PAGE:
Mooring failures are one of the most critical events in offshore asset integrity.

Between 2001-2011, there were 23 mooring failures detected on offshore assets. Fatigue and corrosion are the most frequent causes for failure.

Failure and premature replacement are costly and force operators to ask questions, such as:

  • How can we avoid mooring line failure and premature mooring replacements?
  • How do we ensure we stay compliant throughout the life of the asset?
  • How should we manage the mooring system so that it’s still compliant if we want to extend the life of the asset?
  • Should we increase the frequency of inspection?

To answer these questions, maintain production from existing facilities, and manage new developments more efficiently, operators need to develop a Mooring Integrity Management Plan.

An MIM plan means that the operators:

  • Know the present & future status of their assets through inspections and monitoring:
    • Regular inspections show weakened / damaged mooring components
    • Analytical modeling helps identify and evaluate critical / high risk components
    • Life expectancy of the asset can be estimated, based on the actual condition (measurements), degradation rates (inspection records), known metocean conditions, anticipated loading conditions, and resulting and expected fatigue damage
  • Are prepared to take necessary actions to maintain production:
    • Develop mooring repair procedures for readily available or spot market installation vessels (e.g., Anchor Handler Vessels, Construction Support Vessels, etc.)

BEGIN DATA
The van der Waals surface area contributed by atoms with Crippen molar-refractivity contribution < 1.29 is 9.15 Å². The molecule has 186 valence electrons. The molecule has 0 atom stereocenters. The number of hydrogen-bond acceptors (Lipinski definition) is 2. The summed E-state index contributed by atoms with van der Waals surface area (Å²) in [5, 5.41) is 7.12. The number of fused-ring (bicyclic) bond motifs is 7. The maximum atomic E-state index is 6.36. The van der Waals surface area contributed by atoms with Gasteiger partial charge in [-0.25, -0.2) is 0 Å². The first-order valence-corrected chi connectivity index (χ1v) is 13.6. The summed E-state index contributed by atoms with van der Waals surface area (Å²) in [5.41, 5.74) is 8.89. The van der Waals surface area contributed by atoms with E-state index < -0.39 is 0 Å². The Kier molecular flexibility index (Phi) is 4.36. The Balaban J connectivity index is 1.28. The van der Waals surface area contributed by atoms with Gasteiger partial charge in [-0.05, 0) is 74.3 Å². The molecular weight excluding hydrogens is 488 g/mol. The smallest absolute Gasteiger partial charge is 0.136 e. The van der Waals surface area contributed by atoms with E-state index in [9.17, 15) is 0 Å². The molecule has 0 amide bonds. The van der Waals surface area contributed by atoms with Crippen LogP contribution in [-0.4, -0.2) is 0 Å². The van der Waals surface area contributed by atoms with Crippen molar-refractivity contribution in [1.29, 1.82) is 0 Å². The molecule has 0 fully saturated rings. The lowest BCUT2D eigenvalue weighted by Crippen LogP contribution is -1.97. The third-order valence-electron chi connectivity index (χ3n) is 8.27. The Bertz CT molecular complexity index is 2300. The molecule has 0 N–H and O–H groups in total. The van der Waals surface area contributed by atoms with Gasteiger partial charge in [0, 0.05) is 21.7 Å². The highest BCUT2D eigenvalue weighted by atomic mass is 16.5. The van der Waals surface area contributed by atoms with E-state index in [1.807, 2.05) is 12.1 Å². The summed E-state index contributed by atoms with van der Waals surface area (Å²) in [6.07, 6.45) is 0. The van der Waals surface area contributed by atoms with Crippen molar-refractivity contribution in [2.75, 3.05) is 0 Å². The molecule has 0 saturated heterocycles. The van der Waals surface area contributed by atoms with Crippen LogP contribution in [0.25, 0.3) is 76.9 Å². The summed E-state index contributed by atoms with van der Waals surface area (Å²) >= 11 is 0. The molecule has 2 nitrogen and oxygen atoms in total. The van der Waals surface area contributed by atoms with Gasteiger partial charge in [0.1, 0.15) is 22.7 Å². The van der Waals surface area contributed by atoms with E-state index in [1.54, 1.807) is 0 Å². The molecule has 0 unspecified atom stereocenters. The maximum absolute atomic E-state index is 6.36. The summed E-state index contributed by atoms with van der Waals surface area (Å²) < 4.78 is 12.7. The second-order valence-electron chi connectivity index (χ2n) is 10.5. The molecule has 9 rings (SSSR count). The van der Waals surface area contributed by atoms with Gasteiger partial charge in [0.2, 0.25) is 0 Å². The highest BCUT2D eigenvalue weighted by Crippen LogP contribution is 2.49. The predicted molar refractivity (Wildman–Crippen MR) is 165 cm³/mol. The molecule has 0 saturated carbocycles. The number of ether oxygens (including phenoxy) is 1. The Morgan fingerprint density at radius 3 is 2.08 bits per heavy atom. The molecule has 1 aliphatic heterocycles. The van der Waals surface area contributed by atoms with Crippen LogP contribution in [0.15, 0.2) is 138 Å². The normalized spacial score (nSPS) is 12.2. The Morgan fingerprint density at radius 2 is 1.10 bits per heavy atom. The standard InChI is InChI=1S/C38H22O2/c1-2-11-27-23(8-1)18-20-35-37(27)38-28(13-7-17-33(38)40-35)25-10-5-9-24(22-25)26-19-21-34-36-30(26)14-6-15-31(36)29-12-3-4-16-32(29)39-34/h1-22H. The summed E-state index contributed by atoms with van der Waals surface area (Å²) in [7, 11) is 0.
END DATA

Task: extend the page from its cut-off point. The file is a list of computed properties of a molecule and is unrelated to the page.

• Identify long lead items, capable installation vessels, installation aid requirements, staging and mobilization locations, import and export restrictions, etc.
    • Procure, fabricate, store, and maintain spare mooring components needed to repair or replace failed moorings.
    • Perform preliminary installation analyses to identify critical aspects of offshore operations
  • Take action to document as-built / baseline inspection information and maintain, repair, and replace moorings:
    • Plan and allocate the right personnel to perform inspection, maintenance and repair work
    • Stage and mobilize inspection equipment and / or spare components for offshore operations
    • Implement the Mooring Repair Plan that is already in place if necessary
  • Provide evidence of good IM practices and data management to satisfy safety and insurance requirements for on-going production operations and earn life extension approval from regulatory bodies:
    • Provide baseline / as-built information and equipment certifications
    • Demonstrate a well-planned and documented inspection and maintenance plan
    • Provide results and findings from regular maintenance and inspection work
    • Estimate degradation rates (e.g., corrosion, abrasion, wear, etc.) based on base-line and regular inspection results
    • Identification of any critical / high-risk components that should be monitored or measured more frequently
    • Demonstrate preparedness for mooring system damage or failure

Mooring failures are not inevitable. A detailed mooring integrity management plan can help identify potential maintenance needs, make necessary inspection schedule recommendations, and enable an operators’ preparedness to ultimately reduce costs from any unforeseen circumstances.